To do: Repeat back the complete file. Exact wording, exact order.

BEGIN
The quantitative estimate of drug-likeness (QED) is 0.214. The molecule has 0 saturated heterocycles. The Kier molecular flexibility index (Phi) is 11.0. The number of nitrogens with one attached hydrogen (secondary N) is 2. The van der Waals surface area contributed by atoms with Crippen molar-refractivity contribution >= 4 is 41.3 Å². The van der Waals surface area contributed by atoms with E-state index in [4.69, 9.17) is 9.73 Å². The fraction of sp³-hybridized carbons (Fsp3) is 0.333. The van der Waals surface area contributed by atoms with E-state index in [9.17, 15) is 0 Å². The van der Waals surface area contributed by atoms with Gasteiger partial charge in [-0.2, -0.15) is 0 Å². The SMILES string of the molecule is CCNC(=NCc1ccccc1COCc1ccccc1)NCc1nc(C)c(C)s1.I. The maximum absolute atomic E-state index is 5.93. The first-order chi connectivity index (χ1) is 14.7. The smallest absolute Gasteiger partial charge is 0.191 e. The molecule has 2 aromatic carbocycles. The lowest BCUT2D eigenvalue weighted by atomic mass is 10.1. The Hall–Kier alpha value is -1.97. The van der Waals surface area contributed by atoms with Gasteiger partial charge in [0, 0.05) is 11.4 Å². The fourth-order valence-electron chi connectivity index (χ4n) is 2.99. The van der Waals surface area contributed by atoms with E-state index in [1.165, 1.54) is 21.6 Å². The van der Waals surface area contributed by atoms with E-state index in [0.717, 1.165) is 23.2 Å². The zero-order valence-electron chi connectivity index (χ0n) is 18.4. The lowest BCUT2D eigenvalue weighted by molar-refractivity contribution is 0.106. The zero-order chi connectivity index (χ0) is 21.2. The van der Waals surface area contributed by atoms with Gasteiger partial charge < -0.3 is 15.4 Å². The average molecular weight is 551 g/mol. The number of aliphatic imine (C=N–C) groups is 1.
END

The quantitative estimate of drug-likeness (QED) is 0.214. The molecule has 0 saturated heterocycles. The Kier molecular flexibility index (Phi) is 11.0. The number of nitrogens with one attached hydrogen (secondary N) is 2. The van der Waals surface area contributed by atoms with Crippen molar-refractivity contribution >= 4 is 41.3 Å². The van der Waals surface area contributed by atoms with E-state index in [4.69, 9.17) is 9.73 Å². The fraction of sp³-hybridized carbons (Fsp3) is 0.333. The van der Waals surface area contributed by atoms with E-state index in [9.17, 15) is 0 Å². The van der Waals surface area contributed by atoms with Gasteiger partial charge in [-0.2, -0.15) is 0 Å². The SMILES string of the molecule is CCNC(=NCc1ccccc1COCc1ccccc1)NCc1nc(C)c(C)s1.I. The maximum absolute atomic E-state index is 5.93. The first-order chi connectivity index (χ1) is 14.7. The smallest absolute Gasteiger partial charge is 0.191 e. The molecule has 2 aromatic carbocycles. The lowest BCUT2D eigenvalue weighted by atomic mass is 10.1. The Hall–Kier alpha value is -1.97. The van der Waals surface area contributed by atoms with Gasteiger partial charge in [0, 0.05) is 11.4 Å². The fourth-order valence-electron chi connectivity index (χ4n) is 2.99. The van der Waals surface area contributed by atoms with E-state index in [1.165, 1.54) is 21.6 Å². The van der Waals surface area contributed by atoms with E-state index in [0.717, 1.165) is 23.2 Å². The zero-order valence-electron chi connectivity index (χ0n) is 18.4. The lowest BCUT2D eigenvalue weighted by molar-refractivity contribution is 0.106. The zero-order chi connectivity index (χ0) is 21.2. The van der Waals surface area contributed by atoms with Gasteiger partial charge < -0.3 is 15.4 Å². The average molecular weight is 551 g/mol. The number of aliphatic imine (C=N–C) groups is 1.